News / Science & Technology

Famous Dinosaur Chase Reconstructed in 3-D

Famous Dinosaur Chase Reconstructed in 3-Di
X
April 02, 2014 7:36 PM
Peter Falkingham, with London's Royal Veterinary College, on the 3-D imaging reconstruction of an ancient fossilized dinosaur chase.
Peter Falkingham, with London's Royal Veterinary College, discusses the 3-D imaging reconstruction of an ancient fossilized dinosaur chase.
Rosanne Skirble
A British research team has used 3-D imaging to reconstruct the entire route of the most famous fossilized dinosaur tracks ever, a so-called chase scene that was broken up and its pieces put into museums nearly 70 years ago.

Our story begins along a riverbed, about 120 million years ago in the age of the big dinosaurs. A large meat-eating three-toed theropod races close behind a long-neck sauropod, perhaps hungry for his dinner. Their feet press into the mud as they run, and after millions of years their fossil footprints are discovered along the Paluxy River in Glen Rose, Texas.
    
In 1940, those tracks were sent to museums but some were lost in transit.
 
Famous Dinosaur Chase Reconstructed in 3-D
Famous Dinosaur Chase Reconstructed in 3-Di
|| 0:00:00
...    
🔇
X

Peter Falkingham, with London's Royal Veterinary College, and colleagues wanted to put the entire 45-meter long scene back together.

“As you can imagine a really long trackway from a dinosaur tells a lot more than two or three steps do,” Falkingham said.  

The researchers used 17 photos and hand-drawn maps from Roland T. Bird’s 1940 excavation, coupled with 21st century technology called photogrammetry.

“Which is where you take several digital photographs of an object from multiple positions and the software looks for features in those photographs, matches those features and then basically uses math to figure out the camera positions," Falkingham said. "If we have lots of cameras we can get a 3-D model.”  
 
  • Workers in the trenches on Roland T. Bird’s massive excavation in 1940. (R.T. Bird from the Collections of the Vertebrate Paleontology Laboratory, The University of Texas at Austin)
  • Footprints in the mud from more than 100 million years ago are the tracks of the three-toed theropod (left) and the broader-footed sauropod (right) in bed of Paluxy River, Texas. (R.T. Bird from the Collections of the Vertebrate Paleontology Laboratory, The University of Texas at Austin)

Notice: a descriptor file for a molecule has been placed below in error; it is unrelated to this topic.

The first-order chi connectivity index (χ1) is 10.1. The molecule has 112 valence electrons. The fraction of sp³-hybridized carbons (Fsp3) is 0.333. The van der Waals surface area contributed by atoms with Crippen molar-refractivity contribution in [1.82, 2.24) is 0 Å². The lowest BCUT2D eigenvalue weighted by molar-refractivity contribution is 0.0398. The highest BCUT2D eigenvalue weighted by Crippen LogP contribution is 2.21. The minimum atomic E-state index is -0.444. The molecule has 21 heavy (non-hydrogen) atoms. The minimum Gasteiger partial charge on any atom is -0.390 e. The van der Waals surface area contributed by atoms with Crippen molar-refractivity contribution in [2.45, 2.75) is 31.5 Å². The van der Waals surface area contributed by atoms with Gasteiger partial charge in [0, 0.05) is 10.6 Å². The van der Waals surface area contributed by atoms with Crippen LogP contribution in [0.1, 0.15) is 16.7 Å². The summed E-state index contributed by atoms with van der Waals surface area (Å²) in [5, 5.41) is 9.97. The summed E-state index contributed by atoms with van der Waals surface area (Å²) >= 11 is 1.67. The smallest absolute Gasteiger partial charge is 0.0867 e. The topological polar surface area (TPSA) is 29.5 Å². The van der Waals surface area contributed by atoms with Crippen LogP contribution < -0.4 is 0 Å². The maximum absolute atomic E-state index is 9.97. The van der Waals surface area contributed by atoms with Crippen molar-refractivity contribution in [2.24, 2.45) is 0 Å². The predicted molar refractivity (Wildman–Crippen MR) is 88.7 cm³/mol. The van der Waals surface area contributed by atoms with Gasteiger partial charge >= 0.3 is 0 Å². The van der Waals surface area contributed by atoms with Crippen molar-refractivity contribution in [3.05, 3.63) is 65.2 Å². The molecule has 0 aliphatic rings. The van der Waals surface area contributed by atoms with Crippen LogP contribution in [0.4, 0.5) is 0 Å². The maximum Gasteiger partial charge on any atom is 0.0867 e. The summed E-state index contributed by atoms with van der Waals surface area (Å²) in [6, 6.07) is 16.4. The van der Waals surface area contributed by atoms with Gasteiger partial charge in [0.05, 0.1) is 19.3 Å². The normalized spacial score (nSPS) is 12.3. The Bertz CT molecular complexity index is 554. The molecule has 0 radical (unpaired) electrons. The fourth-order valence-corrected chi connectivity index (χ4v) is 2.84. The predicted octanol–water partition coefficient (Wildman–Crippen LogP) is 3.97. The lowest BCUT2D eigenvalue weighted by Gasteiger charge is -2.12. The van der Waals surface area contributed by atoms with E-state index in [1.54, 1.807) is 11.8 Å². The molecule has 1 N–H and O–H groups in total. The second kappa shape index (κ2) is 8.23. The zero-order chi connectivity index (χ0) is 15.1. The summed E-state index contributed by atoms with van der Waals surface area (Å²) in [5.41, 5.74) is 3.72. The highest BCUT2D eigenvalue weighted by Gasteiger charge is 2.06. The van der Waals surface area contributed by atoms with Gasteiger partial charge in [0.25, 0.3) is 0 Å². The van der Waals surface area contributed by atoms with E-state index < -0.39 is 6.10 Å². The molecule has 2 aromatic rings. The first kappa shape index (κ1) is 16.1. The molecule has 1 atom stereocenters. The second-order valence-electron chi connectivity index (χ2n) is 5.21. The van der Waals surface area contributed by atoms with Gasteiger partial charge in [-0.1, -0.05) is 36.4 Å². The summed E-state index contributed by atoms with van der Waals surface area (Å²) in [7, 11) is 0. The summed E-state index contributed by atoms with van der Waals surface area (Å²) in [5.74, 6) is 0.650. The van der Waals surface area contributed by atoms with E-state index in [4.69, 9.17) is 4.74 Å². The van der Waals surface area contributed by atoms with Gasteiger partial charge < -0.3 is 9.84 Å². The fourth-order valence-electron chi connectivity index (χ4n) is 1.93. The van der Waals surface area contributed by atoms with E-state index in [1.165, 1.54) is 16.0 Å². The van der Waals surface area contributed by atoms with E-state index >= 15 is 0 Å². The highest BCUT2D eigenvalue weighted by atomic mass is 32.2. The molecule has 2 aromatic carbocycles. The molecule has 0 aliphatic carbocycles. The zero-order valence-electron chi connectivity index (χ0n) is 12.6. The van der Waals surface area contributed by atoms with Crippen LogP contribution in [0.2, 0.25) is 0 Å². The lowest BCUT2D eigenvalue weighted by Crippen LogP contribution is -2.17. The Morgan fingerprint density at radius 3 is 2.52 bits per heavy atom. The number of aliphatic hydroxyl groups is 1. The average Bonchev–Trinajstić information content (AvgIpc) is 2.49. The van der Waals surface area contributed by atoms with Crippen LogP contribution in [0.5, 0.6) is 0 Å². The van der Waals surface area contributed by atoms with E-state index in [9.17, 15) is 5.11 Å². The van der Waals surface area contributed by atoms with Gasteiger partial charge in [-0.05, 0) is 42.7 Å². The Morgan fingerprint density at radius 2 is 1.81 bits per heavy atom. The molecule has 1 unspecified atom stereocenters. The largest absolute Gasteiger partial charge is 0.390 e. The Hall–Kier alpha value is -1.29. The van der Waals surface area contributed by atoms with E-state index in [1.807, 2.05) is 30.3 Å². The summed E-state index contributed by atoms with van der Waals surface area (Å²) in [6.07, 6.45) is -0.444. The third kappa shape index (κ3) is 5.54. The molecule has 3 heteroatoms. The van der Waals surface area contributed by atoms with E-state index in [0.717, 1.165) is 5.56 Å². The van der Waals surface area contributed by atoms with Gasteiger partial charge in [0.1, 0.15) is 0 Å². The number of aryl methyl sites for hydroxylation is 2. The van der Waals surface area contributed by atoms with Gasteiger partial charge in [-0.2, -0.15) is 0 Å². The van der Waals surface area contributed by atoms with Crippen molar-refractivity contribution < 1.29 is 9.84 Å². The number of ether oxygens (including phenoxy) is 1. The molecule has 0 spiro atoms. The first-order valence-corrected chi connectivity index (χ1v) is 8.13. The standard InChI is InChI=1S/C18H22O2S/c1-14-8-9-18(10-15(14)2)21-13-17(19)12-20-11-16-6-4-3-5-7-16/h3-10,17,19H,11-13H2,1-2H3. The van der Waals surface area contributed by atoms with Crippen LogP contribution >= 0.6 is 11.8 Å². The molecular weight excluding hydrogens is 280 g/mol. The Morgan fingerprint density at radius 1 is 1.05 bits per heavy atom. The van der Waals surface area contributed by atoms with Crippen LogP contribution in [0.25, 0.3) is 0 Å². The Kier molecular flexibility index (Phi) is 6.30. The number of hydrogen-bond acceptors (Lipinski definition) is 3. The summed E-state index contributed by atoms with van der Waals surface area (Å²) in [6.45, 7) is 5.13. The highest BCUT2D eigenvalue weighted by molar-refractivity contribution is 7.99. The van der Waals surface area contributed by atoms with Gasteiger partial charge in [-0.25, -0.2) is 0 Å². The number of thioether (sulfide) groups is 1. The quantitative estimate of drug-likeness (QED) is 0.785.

• The chase tracks were divided into segments and shipped off to different museums. (R.T. Bird from the Collections of the Vertebrate Paleontology Laboratory, The University of Texas at Austin)
  • American Paleontologist Roland T. Bird's handwritten notes on the dinosaur tracks for the 1940 excavation. (R.T. Bird from the Collections of the Vertebrate Paleontology Laboratory, The University of Texas at Austin)
  • Roland T. Bird’s original drawings of  the excavation site. (PLOS ONE, Falkingham, et.al.)
  • A comparison between Bird’s original sketches and the digital reconstruction. (PLOS ONE, Falkingham, et.al.)
  • Scientists scanned historic photos to develop the new 3-D mode. Credit: PLOS ONE Falkingham et.al
  • 1.Peter Falkingham, of London’s Royal Veterinary College, on the Paluxy River in Texas. He shot the digital photos used to build 3D models of dinosaur tracks. (Peter Falkingham).
  • Peter Falkingham on the Paluxy River, Texas. (Peter Falkingham)

They describe that model in the journal PLOS ONE.

“We can see both the theropod and the sauropod trackway coming down the trench that is being excavated out by Bird and his team," Falkingham said. "We can see the sand bags at the end where they were keeping the river off the tracks that they were excavating. Yeah, we can basically see everything that you could see in the photographs, but now we can see it in 3-D from many angles.”

While photogrammetry is gaining popularity in archeology, paleontology and other fields, Falkingham's study breaks new ground beyond a launch pad for future work.

“What we have done here, as far as I can tell for the first time, is reconstruct something that does not exist anymore, at least in that form and that is pretty exciting because museums hold tens of thousands of specimens and inevitably some get lost and damaged,” he said.

Falkingham says with photo documentation, what can follow are 3-D images and even 3-D printing to create the objects to study both physically and digitally.   

But, for now if people want to see that famous dino chase from 120 million years ago, 3D technology can take them there.

You May Like

Obama: I Will Do 'Everything I Can' to Close Guantanamo

US president says prison continues 'to inspire jihadists and extremists around the world' More

Sierra Leone Educates on Safe Ebola Burials

Also, country is improving at rapid response to isolated outbreaks, but health workers need to be even faster, officials say More

Religion Aside, Christmas Gains Popularity in Communist Vietnam

Increasingly wealthy Vietnamese embrace holiday due to its non-religious glamor, commercial appeal More

This forum has been closed.
Comment Sorting
Comments
     
by: Charles Weber from: USA
April 18, 2014 6:03 AM